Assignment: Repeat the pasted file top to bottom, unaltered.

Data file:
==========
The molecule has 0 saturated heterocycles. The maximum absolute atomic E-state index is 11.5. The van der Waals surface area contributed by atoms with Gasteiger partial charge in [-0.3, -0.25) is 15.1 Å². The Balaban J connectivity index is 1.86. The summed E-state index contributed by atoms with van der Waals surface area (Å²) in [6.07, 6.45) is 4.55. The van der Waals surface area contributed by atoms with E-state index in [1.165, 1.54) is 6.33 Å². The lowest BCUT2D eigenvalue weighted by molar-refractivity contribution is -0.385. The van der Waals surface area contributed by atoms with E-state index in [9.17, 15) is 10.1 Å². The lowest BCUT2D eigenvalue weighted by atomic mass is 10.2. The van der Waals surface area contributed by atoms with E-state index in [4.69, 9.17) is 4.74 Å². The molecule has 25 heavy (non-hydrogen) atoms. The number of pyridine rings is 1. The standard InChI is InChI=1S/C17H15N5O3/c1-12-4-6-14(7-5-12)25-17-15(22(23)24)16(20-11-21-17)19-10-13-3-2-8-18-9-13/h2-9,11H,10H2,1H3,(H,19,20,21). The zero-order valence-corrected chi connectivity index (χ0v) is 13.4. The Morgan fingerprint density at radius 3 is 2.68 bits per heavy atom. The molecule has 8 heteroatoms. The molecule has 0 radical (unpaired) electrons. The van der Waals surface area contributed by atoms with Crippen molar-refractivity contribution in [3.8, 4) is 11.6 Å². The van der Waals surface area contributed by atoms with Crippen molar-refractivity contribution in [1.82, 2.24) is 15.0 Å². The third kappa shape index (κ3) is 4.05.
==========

The molecule has 0 saturated heterocycles. The maximum absolute atomic E-state index is 11.5. The van der Waals surface area contributed by atoms with Gasteiger partial charge in [-0.3, -0.25) is 15.1 Å². The Balaban J connectivity index is 1.86. The summed E-state index contributed by atoms with van der Waals surface area (Å²) in [6.07, 6.45) is 4.55. The van der Waals surface area contributed by atoms with E-state index in [1.165, 1.54) is 6.33 Å². The lowest BCUT2D eigenvalue weighted by molar-refractivity contribution is -0.385. The van der Waals surface area contributed by atoms with E-state index in [9.17, 15) is 10.1 Å². The lowest BCUT2D eigenvalue weighted by atomic mass is 10.2. The van der Waals surface area contributed by atoms with E-state index in [4.69, 9.17) is 4.74 Å². The molecule has 25 heavy (non-hydrogen) atoms. The number of pyridine rings is 1. The standard InChI is InChI=1S/C17H15N5O3/c1-12-4-6-14(7-5-12)25-17-15(22(23)24)16(20-11-21-17)19-10-13-3-2-8-18-9-13/h2-9,11H,10H2,1H3,(H,19,20,21). The zero-order valence-corrected chi connectivity index (χ0v) is 13.4. The Morgan fingerprint density at radius 3 is 2.68 bits per heavy atom. The molecule has 8 heteroatoms. The molecule has 0 radical (unpaired) electrons. The van der Waals surface area contributed by atoms with Crippen molar-refractivity contribution in [3.8, 4) is 11.6 Å². The van der Waals surface area contributed by atoms with Crippen molar-refractivity contribution in [1.82, 2.24) is 15.0 Å². The third kappa shape index (κ3) is 4.05.